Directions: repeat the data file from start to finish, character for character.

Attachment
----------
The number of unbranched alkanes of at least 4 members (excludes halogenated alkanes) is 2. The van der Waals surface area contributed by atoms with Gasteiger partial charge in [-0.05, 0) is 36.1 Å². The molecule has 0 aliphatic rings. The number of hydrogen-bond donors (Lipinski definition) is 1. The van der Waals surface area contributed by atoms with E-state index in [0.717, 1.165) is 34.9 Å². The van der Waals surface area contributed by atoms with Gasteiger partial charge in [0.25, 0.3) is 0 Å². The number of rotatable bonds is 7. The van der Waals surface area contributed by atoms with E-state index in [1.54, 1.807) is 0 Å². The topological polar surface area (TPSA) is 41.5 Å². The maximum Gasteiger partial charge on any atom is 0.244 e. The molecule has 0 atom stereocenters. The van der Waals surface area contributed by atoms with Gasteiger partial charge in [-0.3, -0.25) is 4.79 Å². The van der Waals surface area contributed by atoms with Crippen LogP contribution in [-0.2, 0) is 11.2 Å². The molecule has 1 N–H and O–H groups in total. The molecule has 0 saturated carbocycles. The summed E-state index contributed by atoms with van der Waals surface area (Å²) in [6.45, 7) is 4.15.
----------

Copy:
The number of unbranched alkanes of at least 4 members (excludes halogenated alkanes) is 2. The van der Waals surface area contributed by atoms with Gasteiger partial charge in [-0.05, 0) is 36.1 Å². The molecule has 0 aliphatic rings. The number of hydrogen-bond donors (Lipinski definition) is 1. The van der Waals surface area contributed by atoms with E-state index in [0.717, 1.165) is 34.9 Å². The van der Waals surface area contributed by atoms with Gasteiger partial charge in [0.25, 0.3) is 0 Å². The number of rotatable bonds is 7. The van der Waals surface area contributed by atoms with E-state index in [1.54, 1.807) is 0 Å². The topological polar surface area (TPSA) is 41.5 Å². The maximum Gasteiger partial charge on any atom is 0.244 e. The molecule has 0 atom stereocenters. The van der Waals surface area contributed by atoms with Gasteiger partial charge in [-0.3, -0.25) is 4.79 Å². The van der Waals surface area contributed by atoms with Crippen LogP contribution in [-0.2, 0) is 11.2 Å². The molecule has 1 N–H and O–H groups in total. The molecule has 0 saturated carbocycles. The summed E-state index contributed by atoms with van der Waals surface area (Å²) in [6.45, 7) is 4.15.